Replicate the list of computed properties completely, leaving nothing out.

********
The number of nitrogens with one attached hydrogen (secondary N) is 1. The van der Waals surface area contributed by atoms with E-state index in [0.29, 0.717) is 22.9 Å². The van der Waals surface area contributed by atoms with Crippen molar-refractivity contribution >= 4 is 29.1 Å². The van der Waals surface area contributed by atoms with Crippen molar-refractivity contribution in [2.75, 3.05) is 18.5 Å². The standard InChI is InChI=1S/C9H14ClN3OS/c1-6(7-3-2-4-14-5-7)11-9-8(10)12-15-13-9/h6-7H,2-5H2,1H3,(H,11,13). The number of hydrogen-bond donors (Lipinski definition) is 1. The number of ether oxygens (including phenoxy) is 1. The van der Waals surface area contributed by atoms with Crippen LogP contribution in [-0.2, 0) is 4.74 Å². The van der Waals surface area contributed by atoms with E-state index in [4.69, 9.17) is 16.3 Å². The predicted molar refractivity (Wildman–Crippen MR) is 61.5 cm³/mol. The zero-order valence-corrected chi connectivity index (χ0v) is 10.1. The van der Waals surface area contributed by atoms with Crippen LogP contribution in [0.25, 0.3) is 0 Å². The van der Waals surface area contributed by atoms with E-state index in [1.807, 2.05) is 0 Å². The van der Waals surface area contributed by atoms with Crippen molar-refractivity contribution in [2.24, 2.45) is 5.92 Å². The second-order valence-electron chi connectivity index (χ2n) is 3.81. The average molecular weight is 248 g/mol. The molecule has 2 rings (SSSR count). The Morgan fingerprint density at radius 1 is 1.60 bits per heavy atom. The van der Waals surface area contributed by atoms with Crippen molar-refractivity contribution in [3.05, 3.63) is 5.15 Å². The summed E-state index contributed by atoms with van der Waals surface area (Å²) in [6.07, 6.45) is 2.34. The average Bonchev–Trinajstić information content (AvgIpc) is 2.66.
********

The number of nitrogens with one attached hydrogen (secondary N) is 1. The van der Waals surface area contributed by atoms with E-state index in [0.29, 0.717) is 22.9 Å². The van der Waals surface area contributed by atoms with Crippen molar-refractivity contribution >= 4 is 29.1 Å². The van der Waals surface area contributed by atoms with Crippen molar-refractivity contribution in [2.75, 3.05) is 18.5 Å². The standard InChI is InChI=1S/C9H14ClN3OS/c1-6(7-3-2-4-14-5-7)11-9-8(10)12-15-13-9/h6-7H,2-5H2,1H3,(H,11,13). The number of hydrogen-bond donors (Lipinski definition) is 1. The number of ether oxygens (including phenoxy) is 1. The van der Waals surface area contributed by atoms with Crippen LogP contribution in [-0.2, 0) is 4.74 Å². The van der Waals surface area contributed by atoms with E-state index in [4.69, 9.17) is 16.3 Å². The predicted molar refractivity (Wildman–Crippen MR) is 61.5 cm³/mol. The zero-order valence-corrected chi connectivity index (χ0v) is 10.1. The van der Waals surface area contributed by atoms with Crippen LogP contribution in [0.25, 0.3) is 0 Å². The van der Waals surface area contributed by atoms with E-state index in [1.807, 2.05) is 0 Å². The van der Waals surface area contributed by atoms with Crippen molar-refractivity contribution in [2.24, 2.45) is 5.92 Å². The second-order valence-electron chi connectivity index (χ2n) is 3.81. The average molecular weight is 248 g/mol. The molecule has 2 rings (SSSR count). The Morgan fingerprint density at radius 1 is 1.60 bits per heavy atom. The van der Waals surface area contributed by atoms with Crippen molar-refractivity contribution in [3.05, 3.63) is 5.15 Å². The summed E-state index contributed by atoms with van der Waals surface area (Å²) in [6.07, 6.45) is 2.34. The average Bonchev–Trinajstić information content (AvgIpc) is 2.66.